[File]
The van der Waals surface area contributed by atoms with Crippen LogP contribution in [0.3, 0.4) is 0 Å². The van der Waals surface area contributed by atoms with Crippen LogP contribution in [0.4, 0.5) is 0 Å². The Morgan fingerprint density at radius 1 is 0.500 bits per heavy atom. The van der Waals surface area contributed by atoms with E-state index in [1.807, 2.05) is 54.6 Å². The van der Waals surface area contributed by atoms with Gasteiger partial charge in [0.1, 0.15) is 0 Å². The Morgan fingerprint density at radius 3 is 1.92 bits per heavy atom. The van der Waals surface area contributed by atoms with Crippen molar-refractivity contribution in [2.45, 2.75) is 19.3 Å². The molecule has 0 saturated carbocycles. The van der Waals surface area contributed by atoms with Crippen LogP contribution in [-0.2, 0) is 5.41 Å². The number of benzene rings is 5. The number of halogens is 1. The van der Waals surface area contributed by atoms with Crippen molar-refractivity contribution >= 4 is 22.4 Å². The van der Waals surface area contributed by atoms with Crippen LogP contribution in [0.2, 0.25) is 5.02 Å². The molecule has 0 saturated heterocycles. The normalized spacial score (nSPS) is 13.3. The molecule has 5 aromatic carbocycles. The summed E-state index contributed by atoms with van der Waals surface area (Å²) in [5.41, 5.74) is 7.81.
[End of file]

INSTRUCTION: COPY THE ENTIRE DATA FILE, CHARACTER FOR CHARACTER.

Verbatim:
The van der Waals surface area contributed by atoms with Crippen LogP contribution in [0.3, 0.4) is 0 Å². The van der Waals surface area contributed by atoms with Crippen LogP contribution in [0.4, 0.5) is 0 Å². The Morgan fingerprint density at radius 1 is 0.500 bits per heavy atom. The van der Waals surface area contributed by atoms with E-state index in [1.807, 2.05) is 54.6 Å². The van der Waals surface area contributed by atoms with Gasteiger partial charge in [0.1, 0.15) is 0 Å². The Morgan fingerprint density at radius 3 is 1.92 bits per heavy atom. The van der Waals surface area contributed by atoms with Crippen molar-refractivity contribution in [2.45, 2.75) is 19.3 Å². The molecule has 0 saturated carbocycles. The van der Waals surface area contributed by atoms with Crippen LogP contribution in [-0.2, 0) is 5.41 Å². The number of benzene rings is 5. The number of halogens is 1. The van der Waals surface area contributed by atoms with Crippen molar-refractivity contribution >= 4 is 22.4 Å². The van der Waals surface area contributed by atoms with Crippen LogP contribution in [0.2, 0.25) is 5.02 Å². The molecule has 0 saturated heterocycles. The normalized spacial score (nSPS) is 13.3. The molecule has 5 aromatic carbocycles. The summed E-state index contributed by atoms with van der Waals surface area (Å²) in [5.41, 5.74) is 7.81.